Wildflower season in the Bay Area is upon us, but even seasoned hikers and naturalists can get confused by the diversity of beautiful flowers we have in our area. To help us hone our native wildflower knowledge, Peninsula Open Space Trust has invited Andrea Williams, Director of Biodiversity Initiatives at the California Native Plant Society (CNPS), to provide an overview of the most common wildflowers in our area during this free, online webinar. She’ll go over how to identify these flowers, provide some ideas of where to find them, and share interesting natural history details about each. We’ll also share a bit about the work of the California Native Plant Society to protect our state’s amazing plant biodiversity.
After this event, you should be able to go out on your favorite nature walks with a new appreciation for this seasonal miracle. If you’d like an additional resource, check out POST’s wildflower guide. We will leave our guests with an important message to spread to your social networks: tread carefully during wildflower season! Trampling areas of wildflower blooms for photo opportunities is creating long-term damage in some of our state’s most beloved natural areas. Do your part to make sure these natural resources are taken care of for future generations!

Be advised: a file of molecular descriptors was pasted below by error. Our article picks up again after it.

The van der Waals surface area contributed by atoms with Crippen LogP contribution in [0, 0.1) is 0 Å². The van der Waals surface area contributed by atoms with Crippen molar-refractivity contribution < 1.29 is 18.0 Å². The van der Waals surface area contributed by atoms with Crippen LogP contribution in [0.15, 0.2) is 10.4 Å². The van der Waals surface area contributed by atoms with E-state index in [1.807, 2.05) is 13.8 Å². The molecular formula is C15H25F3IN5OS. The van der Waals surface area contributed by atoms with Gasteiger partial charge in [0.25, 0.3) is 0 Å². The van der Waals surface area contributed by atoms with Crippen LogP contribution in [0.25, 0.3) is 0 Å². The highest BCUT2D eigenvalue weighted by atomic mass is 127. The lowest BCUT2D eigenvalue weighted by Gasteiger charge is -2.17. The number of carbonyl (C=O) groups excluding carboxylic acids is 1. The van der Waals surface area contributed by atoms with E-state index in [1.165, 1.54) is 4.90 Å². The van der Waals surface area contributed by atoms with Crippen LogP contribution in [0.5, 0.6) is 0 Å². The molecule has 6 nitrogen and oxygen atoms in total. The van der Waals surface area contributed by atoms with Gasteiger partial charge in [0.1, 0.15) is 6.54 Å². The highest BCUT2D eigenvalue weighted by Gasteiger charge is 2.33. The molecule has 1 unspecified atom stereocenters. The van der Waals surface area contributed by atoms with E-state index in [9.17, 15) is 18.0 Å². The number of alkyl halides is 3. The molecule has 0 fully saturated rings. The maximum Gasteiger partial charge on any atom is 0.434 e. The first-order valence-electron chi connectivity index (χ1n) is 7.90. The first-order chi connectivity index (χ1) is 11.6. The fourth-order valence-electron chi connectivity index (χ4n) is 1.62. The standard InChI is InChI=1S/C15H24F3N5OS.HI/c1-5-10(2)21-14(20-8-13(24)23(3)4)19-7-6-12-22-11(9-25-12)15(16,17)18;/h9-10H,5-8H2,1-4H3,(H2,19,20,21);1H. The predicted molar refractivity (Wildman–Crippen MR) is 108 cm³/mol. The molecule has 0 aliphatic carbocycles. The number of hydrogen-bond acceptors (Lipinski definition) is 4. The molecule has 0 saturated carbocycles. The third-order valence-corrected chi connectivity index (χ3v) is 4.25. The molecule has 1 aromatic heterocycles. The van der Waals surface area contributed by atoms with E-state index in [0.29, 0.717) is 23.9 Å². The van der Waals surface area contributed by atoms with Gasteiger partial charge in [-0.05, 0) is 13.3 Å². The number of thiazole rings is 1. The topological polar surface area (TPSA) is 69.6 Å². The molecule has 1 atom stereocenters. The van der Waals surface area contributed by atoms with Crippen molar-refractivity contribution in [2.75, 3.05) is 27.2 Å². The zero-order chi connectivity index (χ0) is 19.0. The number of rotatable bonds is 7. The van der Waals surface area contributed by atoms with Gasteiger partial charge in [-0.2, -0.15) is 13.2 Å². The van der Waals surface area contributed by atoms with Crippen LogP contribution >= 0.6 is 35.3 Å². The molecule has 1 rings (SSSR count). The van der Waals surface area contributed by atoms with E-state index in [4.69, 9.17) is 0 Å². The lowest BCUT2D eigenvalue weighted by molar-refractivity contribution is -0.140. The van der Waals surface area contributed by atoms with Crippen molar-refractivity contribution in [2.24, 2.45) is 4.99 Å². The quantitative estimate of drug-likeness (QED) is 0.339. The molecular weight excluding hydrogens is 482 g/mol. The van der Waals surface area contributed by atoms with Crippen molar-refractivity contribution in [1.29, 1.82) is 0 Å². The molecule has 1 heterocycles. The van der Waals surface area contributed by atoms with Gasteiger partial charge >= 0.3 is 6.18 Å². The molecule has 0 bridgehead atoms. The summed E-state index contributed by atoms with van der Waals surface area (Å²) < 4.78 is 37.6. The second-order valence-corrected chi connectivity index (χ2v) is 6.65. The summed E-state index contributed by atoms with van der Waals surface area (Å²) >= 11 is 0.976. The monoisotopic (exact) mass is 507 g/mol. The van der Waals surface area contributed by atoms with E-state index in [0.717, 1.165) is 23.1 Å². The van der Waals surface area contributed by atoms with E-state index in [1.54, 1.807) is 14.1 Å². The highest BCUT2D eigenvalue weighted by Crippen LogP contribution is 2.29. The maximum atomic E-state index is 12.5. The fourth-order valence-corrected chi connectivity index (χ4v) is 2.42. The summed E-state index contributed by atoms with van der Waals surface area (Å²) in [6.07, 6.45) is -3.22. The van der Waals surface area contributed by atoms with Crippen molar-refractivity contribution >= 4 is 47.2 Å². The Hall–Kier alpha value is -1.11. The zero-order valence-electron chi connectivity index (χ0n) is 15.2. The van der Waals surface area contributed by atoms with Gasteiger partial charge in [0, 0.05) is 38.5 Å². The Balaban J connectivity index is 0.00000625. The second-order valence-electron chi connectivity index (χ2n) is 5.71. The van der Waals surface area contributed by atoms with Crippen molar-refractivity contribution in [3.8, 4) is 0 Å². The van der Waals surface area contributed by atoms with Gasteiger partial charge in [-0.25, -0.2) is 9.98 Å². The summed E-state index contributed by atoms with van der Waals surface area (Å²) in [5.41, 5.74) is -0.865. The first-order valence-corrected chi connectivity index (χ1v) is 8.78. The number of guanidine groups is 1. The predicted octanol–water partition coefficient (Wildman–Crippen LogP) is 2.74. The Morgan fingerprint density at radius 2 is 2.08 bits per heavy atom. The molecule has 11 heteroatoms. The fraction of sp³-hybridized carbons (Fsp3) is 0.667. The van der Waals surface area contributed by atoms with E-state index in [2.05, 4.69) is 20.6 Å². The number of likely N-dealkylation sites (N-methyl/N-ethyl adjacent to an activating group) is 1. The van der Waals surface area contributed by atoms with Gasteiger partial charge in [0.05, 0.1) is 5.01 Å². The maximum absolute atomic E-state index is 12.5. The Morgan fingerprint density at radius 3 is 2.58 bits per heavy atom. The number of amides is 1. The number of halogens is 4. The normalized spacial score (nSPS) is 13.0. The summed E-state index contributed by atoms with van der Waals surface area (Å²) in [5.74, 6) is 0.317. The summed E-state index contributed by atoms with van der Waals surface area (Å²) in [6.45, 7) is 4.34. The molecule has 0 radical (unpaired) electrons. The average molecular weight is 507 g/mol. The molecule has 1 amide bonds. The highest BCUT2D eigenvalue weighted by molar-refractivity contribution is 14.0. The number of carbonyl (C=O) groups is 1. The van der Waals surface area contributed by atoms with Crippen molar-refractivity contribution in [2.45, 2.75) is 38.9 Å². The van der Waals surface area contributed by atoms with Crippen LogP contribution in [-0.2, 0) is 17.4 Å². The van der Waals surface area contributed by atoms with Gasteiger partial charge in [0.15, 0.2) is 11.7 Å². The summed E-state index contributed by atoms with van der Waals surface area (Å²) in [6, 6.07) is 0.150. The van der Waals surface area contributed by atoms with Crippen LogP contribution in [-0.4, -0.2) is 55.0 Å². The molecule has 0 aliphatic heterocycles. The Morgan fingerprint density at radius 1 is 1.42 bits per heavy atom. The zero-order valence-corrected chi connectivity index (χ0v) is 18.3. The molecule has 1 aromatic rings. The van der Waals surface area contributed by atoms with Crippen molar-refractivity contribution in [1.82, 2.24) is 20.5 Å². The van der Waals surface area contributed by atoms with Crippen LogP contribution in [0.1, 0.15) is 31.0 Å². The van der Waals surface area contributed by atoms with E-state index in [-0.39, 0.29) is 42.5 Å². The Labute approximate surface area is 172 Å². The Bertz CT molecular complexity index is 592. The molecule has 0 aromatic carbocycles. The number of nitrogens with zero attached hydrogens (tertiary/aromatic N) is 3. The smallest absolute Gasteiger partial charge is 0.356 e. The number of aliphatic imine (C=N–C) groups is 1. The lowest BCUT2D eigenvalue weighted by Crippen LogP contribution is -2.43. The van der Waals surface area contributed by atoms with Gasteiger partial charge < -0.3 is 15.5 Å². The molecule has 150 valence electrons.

Andrea has two decades of experience in science-based public lands management: monitoring rare plants and plant communities, carrying out project compliance surveys, mapping and removing invasive plants, and responding to landscape-level threats such as Phytophthora, climate change, and altered disturbance regimes. She has worked in partnership to design indicators, metrics, status, and trends for land health; lead volunteers in botanical inventories; improve the quality and quantity of data submitted to CNDDB; and teach plant identification, field methods, and invasive plant management planning. She earned her B.S. in Biology from Lewis & Clark College in Portland, Oregon, where she spent summers on field research at a coastal grassland studying species composition and demography of the host plant of an endangered butterfly and decided to become a land manager. For fun, she teaches grass identification and makes acronyms and plant lists.
This event is part of POST’s community event series, which is open to the general public as well as POST donors. We hope you’ll join us! We also curate a separate series of private events for our donors. Learn how you can support POST here: openspacetrust.org/support-post
Peninsula Open Space Trust protects and cares for open space, farms and parkland in and around Silicon Valley. Since 1977, POST has protected over 79,000 acres in San Mateo, Santa Clara and Santa Cruz Counties.
California Native Plant Society’s mission is to conserve California native plants and their natural habitats, and increase understanding, appreciation, and horticultural use of native plants.